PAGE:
At this moment Kevin is in the Chili's Care Center where he received all of his radiation, chemo and stem cell transplants. I call it the Ritz because Chili's did a great job, it really is a nice place with room for both the patient and the parents. We are so grateful to those who participated in Chili's create a pepper program with out knowing that Kevin would someday utilize the facility that so many donations built (Kevin's Aunt Sarah worked at Chili's during one of the create a pepper campaigns). Please go to Chili's website to learn more about their future plans and their latest create a pepper program. Create a pepper or just vote for your favorite!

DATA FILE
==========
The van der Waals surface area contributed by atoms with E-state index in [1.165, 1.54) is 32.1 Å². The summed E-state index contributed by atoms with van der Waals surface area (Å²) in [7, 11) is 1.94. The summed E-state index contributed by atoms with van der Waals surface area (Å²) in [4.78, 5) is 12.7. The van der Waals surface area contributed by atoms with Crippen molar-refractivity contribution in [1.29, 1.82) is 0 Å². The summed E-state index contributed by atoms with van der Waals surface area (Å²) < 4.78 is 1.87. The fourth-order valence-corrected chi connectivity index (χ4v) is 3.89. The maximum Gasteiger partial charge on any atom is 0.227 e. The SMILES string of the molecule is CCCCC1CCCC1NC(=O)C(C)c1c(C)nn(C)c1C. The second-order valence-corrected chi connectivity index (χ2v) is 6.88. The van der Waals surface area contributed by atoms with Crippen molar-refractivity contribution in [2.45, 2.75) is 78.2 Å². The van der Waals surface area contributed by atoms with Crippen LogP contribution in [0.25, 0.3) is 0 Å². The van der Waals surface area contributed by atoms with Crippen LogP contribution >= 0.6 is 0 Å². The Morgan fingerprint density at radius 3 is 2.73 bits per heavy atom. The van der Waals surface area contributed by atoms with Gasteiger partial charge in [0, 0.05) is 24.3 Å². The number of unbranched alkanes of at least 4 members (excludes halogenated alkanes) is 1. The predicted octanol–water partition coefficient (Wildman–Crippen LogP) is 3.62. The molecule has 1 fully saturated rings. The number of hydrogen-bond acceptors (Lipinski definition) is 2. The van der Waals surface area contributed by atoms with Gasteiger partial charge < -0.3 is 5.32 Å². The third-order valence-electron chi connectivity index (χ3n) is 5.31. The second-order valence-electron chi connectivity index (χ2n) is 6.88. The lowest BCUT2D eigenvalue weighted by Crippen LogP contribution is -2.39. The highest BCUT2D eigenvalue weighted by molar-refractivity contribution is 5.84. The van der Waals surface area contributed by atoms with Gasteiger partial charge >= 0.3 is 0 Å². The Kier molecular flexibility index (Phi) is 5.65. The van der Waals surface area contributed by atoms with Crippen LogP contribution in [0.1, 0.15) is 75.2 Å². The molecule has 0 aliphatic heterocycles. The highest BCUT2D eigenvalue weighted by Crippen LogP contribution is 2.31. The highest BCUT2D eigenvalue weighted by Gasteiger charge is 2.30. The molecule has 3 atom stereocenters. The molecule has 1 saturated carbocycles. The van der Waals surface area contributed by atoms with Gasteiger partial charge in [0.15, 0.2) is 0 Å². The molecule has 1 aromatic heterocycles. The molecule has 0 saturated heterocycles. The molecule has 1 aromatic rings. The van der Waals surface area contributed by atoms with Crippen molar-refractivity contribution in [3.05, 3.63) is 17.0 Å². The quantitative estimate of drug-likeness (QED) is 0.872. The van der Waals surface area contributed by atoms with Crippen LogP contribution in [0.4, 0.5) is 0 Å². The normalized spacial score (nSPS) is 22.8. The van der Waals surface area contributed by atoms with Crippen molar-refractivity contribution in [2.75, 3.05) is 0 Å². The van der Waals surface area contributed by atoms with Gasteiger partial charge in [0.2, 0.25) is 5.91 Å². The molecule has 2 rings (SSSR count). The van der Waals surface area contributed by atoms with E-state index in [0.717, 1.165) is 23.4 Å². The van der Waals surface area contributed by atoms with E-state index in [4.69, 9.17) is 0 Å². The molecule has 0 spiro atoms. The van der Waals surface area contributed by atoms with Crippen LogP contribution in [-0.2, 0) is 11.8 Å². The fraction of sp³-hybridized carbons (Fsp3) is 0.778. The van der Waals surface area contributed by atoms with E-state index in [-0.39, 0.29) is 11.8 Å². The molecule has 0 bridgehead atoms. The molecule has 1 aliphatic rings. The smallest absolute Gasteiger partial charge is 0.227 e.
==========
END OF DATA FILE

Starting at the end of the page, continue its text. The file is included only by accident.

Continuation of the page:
September is Childhood Cancer Awareness Month.


Monday, September 1, 2008

Good day